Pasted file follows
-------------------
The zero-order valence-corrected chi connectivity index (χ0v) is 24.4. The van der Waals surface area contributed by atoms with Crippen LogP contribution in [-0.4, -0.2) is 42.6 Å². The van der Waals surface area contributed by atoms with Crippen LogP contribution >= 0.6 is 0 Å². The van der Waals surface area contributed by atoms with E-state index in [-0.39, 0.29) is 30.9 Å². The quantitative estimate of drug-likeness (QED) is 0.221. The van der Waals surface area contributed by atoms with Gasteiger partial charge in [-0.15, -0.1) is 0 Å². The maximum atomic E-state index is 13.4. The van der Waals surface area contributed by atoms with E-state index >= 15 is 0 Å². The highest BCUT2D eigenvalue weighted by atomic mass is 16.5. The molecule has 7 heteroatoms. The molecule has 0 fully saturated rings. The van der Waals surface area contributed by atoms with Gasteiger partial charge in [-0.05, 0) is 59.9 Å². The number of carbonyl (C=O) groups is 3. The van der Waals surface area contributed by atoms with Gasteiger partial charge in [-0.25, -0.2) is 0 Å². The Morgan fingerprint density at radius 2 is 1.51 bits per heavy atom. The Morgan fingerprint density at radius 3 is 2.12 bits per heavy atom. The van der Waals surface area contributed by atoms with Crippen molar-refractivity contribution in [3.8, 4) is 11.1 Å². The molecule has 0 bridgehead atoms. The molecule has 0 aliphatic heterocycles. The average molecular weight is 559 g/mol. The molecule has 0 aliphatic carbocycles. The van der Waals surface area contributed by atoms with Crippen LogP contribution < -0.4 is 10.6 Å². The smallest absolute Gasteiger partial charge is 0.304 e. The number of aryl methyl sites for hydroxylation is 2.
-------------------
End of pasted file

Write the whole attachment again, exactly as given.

The zero-order valence-corrected chi connectivity index (χ0v) is 24.4. The van der Waals surface area contributed by atoms with Crippen LogP contribution in [-0.4, -0.2) is 42.6 Å². The van der Waals surface area contributed by atoms with Crippen LogP contribution >= 0.6 is 0 Å². The van der Waals surface area contributed by atoms with E-state index in [-0.39, 0.29) is 30.9 Å². The quantitative estimate of drug-likeness (QED) is 0.221. The van der Waals surface area contributed by atoms with Gasteiger partial charge in [-0.15, -0.1) is 0 Å². The maximum atomic E-state index is 13.4. The van der Waals surface area contributed by atoms with E-state index >= 15 is 0 Å². The highest BCUT2D eigenvalue weighted by atomic mass is 16.5. The molecule has 7 heteroatoms. The molecule has 0 fully saturated rings. The van der Waals surface area contributed by atoms with Gasteiger partial charge in [-0.05, 0) is 59.9 Å². The number of carbonyl (C=O) groups is 3. The van der Waals surface area contributed by atoms with Gasteiger partial charge in [-0.25, -0.2) is 0 Å². The Morgan fingerprint density at radius 2 is 1.51 bits per heavy atom. The Morgan fingerprint density at radius 3 is 2.12 bits per heavy atom. The van der Waals surface area contributed by atoms with Crippen molar-refractivity contribution in [3.8, 4) is 11.1 Å². The molecule has 0 bridgehead atoms. The molecule has 0 aliphatic heterocycles. The average molecular weight is 559 g/mol. The molecule has 0 aliphatic carbocycles. The van der Waals surface area contributed by atoms with Crippen LogP contribution < -0.4 is 10.6 Å². The smallest absolute Gasteiger partial charge is 0.304 e. The number of aryl methyl sites for hydroxylation is 2.